How technology is boosting hotel accessibility

Innovations that help improve inclusion on show at Reatech fair

(ANSA) - The provision of accessible beds and bathrooms, ramps, elevators and stairlifts are some of the requirements that Brazilian legislation has set to ensure that hotels are accessible to everyone.
    But the obstacles that people who have physical, visual or intellectual disabilities have to face go well beyond these architectonic barriers when it comes to choosing a hotel for a holiday or a work trip. For example, reception desks are frequently much higher than a wheel chair and there are still not many facilities that have staff capable of using Brazilian sign language.
    People with sight limitations face a lot of problems, including that of getting map of the establishment. Technology, which has helped thousands of travellers and tourists all over the world, is creating solutions that enable people with disabilities to enjoy the comforts offered by hotels and B&Bs, regardless of their physical, sensorial, intellectual or mental limitations.
    The Brazilian company Sinal Link Accesibilidade, for example, has developed its "Kit SL basic" system, which features a clock with a vibration alarm, a volume amplifier for telephone calls, a wireless sensor for lights and sounds to signal that a telephone or bell is ringing. "The idea is for the kit to be available at the check-in desk to be taken to the room at the guest's request," said Marcos Alencar, Sinal Link's commercial director.
    The kit will be presented at the 16th International Fair of Technologies for Rehabilitation, Inclusion and Accessibility (Reatech), which takes place June 13-16 in Sao Paulo. Organized by Cipa Fiera Milano, the event will provide a showcase to present dozens of technological innovations designed to improve accessibility, with a special area devoted to the sector's startups.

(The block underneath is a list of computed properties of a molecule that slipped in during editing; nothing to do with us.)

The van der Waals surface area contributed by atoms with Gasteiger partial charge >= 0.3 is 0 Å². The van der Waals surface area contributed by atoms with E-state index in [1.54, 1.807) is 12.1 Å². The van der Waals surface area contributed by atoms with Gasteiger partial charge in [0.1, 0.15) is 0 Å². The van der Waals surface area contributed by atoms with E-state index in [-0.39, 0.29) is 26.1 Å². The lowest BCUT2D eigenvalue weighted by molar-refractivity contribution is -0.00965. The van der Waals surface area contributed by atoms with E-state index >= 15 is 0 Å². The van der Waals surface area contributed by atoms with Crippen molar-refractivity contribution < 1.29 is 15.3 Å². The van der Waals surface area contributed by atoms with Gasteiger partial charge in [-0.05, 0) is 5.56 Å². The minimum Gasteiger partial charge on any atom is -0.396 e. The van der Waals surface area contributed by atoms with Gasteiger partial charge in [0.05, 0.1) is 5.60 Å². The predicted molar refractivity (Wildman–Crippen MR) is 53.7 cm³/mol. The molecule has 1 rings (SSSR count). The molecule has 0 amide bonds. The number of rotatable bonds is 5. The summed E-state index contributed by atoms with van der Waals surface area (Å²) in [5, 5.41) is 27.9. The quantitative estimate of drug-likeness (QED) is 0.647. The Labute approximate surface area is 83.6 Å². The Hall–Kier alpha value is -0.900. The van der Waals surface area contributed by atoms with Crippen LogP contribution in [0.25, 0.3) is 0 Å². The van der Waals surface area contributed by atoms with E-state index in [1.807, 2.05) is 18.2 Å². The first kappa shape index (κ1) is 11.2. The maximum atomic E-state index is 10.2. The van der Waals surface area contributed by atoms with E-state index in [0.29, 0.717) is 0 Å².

The technological solutions for the hotel sector that will be presented at Reatech respond to the demands set by the March 1 presidential decree on the Brazilian law for inclusion (LBI) for people with disabilities.
    The text, which regulates a law passed by former president Dilma Rousseff, stipulates that at least 5% of rooms must have accessibility solutions. That means that half of the 10% of rooms that by law must be equipped for the disabled must have solutions for people with physical disabilities. There are also high expectations in the sector of accessibility technology for hotels about another bill, which is currently being examined by the Lower House. Indeed, Bill 230/19 would see establishments unable to offer clients a room with accessibility solutions obliged to give a 10% discount to disabled guests. As for the decree that is already in force, it rules that all communal areas for guests - such as car parks, the reception, the lifts and corridors - must respect the same accessibility regulations as those for public structures. This also applies to other public areas in the hotels, such as conference rooms, shops and rest areas. "The hoteliers are getting ready but there is still lots to do," said Alencar. "The education minister, for example, monitors closely to make sure that high schools comply with the accessibility law, while an effective monitoring system for the hotel system is not yet in place".